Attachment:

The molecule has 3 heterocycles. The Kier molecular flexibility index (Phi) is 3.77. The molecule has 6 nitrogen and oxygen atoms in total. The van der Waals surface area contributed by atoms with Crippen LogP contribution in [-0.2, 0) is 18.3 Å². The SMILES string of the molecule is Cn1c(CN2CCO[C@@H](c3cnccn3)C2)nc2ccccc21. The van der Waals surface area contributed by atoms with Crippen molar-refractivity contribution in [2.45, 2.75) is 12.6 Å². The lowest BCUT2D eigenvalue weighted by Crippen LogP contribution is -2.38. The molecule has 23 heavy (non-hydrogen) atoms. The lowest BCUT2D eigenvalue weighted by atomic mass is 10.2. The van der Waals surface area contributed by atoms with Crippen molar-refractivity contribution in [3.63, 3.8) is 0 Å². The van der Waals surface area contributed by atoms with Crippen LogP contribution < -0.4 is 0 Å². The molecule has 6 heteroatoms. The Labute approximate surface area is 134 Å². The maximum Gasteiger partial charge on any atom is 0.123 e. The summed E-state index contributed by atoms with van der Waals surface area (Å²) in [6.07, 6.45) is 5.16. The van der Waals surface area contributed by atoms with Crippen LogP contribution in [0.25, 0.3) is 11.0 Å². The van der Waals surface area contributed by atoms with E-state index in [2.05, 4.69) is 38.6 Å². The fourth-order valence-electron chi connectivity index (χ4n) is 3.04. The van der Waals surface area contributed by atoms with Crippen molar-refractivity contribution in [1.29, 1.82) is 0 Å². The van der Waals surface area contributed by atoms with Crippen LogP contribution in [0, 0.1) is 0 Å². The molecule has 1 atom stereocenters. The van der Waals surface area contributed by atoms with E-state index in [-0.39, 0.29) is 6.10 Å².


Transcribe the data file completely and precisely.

The molecule has 3 heterocycles. The Kier molecular flexibility index (Phi) is 3.77. The molecule has 6 nitrogen and oxygen atoms in total. The van der Waals surface area contributed by atoms with Crippen LogP contribution in [-0.2, 0) is 18.3 Å². The SMILES string of the molecule is Cn1c(CN2CCO[C@@H](c3cnccn3)C2)nc2ccccc21. The van der Waals surface area contributed by atoms with Crippen molar-refractivity contribution in [2.45, 2.75) is 12.6 Å². The lowest BCUT2D eigenvalue weighted by Crippen LogP contribution is -2.38. The molecule has 23 heavy (non-hydrogen) atoms. The lowest BCUT2D eigenvalue weighted by atomic mass is 10.2. The van der Waals surface area contributed by atoms with Crippen molar-refractivity contribution in [3.63, 3.8) is 0 Å². The van der Waals surface area contributed by atoms with Crippen LogP contribution < -0.4 is 0 Å². The molecule has 6 heteroatoms. The Labute approximate surface area is 134 Å². The maximum Gasteiger partial charge on any atom is 0.123 e. The summed E-state index contributed by atoms with van der Waals surface area (Å²) in [6.07, 6.45) is 5.16. The van der Waals surface area contributed by atoms with Crippen LogP contribution in [0.25, 0.3) is 11.0 Å². The van der Waals surface area contributed by atoms with E-state index in [2.05, 4.69) is 38.6 Å². The fourth-order valence-electron chi connectivity index (χ4n) is 3.04. The van der Waals surface area contributed by atoms with Crippen molar-refractivity contribution in [1.29, 1.82) is 0 Å². The van der Waals surface area contributed by atoms with Crippen LogP contribution in [0, 0.1) is 0 Å². The molecule has 1 atom stereocenters. The van der Waals surface area contributed by atoms with E-state index in [-0.39, 0.29) is 6.10 Å².